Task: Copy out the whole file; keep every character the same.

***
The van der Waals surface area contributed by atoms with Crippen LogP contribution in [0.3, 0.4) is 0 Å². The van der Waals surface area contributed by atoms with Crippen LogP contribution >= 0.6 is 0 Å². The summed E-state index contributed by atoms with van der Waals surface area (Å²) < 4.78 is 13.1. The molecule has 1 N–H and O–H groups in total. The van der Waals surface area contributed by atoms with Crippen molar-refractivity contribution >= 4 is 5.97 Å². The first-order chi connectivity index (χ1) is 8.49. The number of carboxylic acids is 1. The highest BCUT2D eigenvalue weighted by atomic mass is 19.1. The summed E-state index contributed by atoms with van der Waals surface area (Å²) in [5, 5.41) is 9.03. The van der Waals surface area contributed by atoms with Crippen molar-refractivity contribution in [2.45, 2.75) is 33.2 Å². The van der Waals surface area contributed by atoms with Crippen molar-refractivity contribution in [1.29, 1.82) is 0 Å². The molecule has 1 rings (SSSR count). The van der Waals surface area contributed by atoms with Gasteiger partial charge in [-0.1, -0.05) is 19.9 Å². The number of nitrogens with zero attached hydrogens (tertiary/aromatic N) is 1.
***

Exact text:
The van der Waals surface area contributed by atoms with Crippen LogP contribution in [0.3, 0.4) is 0 Å². The van der Waals surface area contributed by atoms with Crippen LogP contribution >= 0.6 is 0 Å². The summed E-state index contributed by atoms with van der Waals surface area (Å²) < 4.78 is 13.1. The molecule has 1 N–H and O–H groups in total. The van der Waals surface area contributed by atoms with Crippen molar-refractivity contribution >= 4 is 5.97 Å². The first-order chi connectivity index (χ1) is 8.49. The number of carboxylic acids is 1. The highest BCUT2D eigenvalue weighted by atomic mass is 19.1. The summed E-state index contributed by atoms with van der Waals surface area (Å²) in [5, 5.41) is 9.03. The van der Waals surface area contributed by atoms with Crippen molar-refractivity contribution in [2.45, 2.75) is 33.2 Å². The van der Waals surface area contributed by atoms with Crippen molar-refractivity contribution in [1.29, 1.82) is 0 Å². The molecule has 1 rings (SSSR count). The van der Waals surface area contributed by atoms with Gasteiger partial charge in [-0.1, -0.05) is 19.9 Å². The number of nitrogens with zero attached hydrogens (tertiary/aromatic N) is 1.